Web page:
Here’s another major red flag: Itkowitz says that sometimes companies will provide a lease for a whole apartment but attach a rider stipulating that a single room is being subleased—and that in the event of any conflict between the two documents, the rider prevails.
Assess the space
The physical space can provide plenty of information about a co-living operation. First: Is the room you see the one that was advertised? Does it have a window? (Some of Bedly’s apartments did not.) Does it look to meet the requirements of a legal bedroom?
Is there a lock on the bedroom door? If there is, that’s illegal, so is gaining access to a bedroom through another bedroom.
“If you walk into a room and there’s four bunk beds, or it’s an attic, common sense says to you there’s something off,” says Itkowitz. “Ask yourself, ‘How am I going to get out of here if there’s a fire?’ Is it an internal room someone created by putting in a fake wall?”
But Itkowitz adds that even if your room isn’t a death trap, it’s still problematic. “Why should you care? If the city comes in [and finds something illegal] they can shut it down instantly.” Meaning, you’re out on the street.
What’s the vetting process?
One of the benefits of co-living is that you don’t have to personally round up a bunch of people to rent an apartment with you. But of course, that also means that your co-living company is screening potential roommates for you. You need to think bigger picture than messy versus neat and taste in music—find out what methods are in place for ensuring your living space is safe, from background checks to in-person interviews. Find out what a co-living company does to screen applicants and ensure tenant safety, and what they do if there is a problem.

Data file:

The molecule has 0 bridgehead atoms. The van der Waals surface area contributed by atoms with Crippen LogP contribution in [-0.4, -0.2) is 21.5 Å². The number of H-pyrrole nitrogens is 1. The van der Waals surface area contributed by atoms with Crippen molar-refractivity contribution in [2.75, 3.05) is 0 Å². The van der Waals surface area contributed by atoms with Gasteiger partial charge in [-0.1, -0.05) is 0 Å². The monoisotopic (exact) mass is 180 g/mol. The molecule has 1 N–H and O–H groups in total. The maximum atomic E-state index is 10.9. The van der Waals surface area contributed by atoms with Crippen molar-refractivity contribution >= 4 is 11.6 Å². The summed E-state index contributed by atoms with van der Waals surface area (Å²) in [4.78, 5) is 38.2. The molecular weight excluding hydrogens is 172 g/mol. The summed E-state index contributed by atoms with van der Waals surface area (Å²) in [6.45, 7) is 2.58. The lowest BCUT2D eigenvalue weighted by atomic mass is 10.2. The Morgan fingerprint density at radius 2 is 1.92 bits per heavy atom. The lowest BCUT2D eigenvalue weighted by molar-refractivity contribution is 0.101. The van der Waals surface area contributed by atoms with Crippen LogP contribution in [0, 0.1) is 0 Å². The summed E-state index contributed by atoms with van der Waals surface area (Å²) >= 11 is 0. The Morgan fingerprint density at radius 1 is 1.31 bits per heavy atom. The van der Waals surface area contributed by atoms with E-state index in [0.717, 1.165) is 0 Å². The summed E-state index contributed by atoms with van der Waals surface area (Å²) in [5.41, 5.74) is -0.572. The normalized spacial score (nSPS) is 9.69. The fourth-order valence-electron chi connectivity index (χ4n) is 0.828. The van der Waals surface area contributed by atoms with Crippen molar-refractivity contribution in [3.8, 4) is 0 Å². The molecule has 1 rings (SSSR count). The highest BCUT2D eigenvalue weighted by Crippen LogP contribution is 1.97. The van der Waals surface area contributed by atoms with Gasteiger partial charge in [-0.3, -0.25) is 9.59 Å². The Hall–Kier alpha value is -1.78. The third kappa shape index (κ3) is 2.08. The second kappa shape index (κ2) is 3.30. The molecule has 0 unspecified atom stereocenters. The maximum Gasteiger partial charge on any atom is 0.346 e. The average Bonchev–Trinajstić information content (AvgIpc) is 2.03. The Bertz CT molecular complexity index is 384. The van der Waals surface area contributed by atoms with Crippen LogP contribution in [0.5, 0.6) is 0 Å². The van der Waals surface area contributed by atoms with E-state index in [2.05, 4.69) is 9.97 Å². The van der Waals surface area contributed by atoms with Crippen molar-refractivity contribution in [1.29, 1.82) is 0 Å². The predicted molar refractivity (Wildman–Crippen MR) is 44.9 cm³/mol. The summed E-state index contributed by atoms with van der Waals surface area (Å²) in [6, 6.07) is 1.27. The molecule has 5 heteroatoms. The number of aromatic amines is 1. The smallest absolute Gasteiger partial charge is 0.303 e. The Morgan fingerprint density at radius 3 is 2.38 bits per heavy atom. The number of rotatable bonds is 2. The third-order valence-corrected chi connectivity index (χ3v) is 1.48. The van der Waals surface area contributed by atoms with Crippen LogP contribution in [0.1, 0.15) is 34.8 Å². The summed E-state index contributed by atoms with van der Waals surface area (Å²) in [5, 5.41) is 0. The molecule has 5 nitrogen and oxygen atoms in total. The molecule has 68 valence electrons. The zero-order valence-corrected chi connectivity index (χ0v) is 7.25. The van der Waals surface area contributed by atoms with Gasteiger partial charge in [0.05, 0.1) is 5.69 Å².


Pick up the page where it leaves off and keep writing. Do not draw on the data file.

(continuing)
Are you getting what you pay for?
Co-living companies frequently charge a premium to live in their apartments. Whether it’s worth it is a question that can be debated. But Itkowitz stresses that if you’re paying that extra money, you should be getting something for it—and not just free wifi, “a Friday potluck and Monopoly on the kitchen table.”
For Itkowitz, key “value adds” of co-living include the many facets of roommate aggregation and management. That means not only finding roommates, but proactively dealing with problems and conflicts as they arise, whether that’s intolerable interpersonal strife, or a roommate who skips out and doesn’t pay their share of the rent. (The burden, financial and otherwise, should fall on the co-living company.)
“The sexy website with happy millennials isn’t going to stop people from being people,” she says. “For the extra money you’re paying, that’s what you should get.”
Itkowitz says that the solid co-living companies will have a presence in the building, whether that’s staff that live on site, or are available to tenants to address issues as they come up. “The legitimate ones are hiring extra personnel,” she says.
Where there’s smoke...
Itkowitz has watched as scores of businesses try to get in on what they perceive as the co-living cash cow, without truly understanding what it takes to succeed, and operate legally as one.
“They don’t understand how hard it is...With co-living, property management is the real core task, but much harder. There’s more value because it’s more work.”
If you think a co-living operation is not playing things by the book, be wary, as Itkowitz notes that the ones that break some rules are very often are committing other infractions as well that you may not be aware of.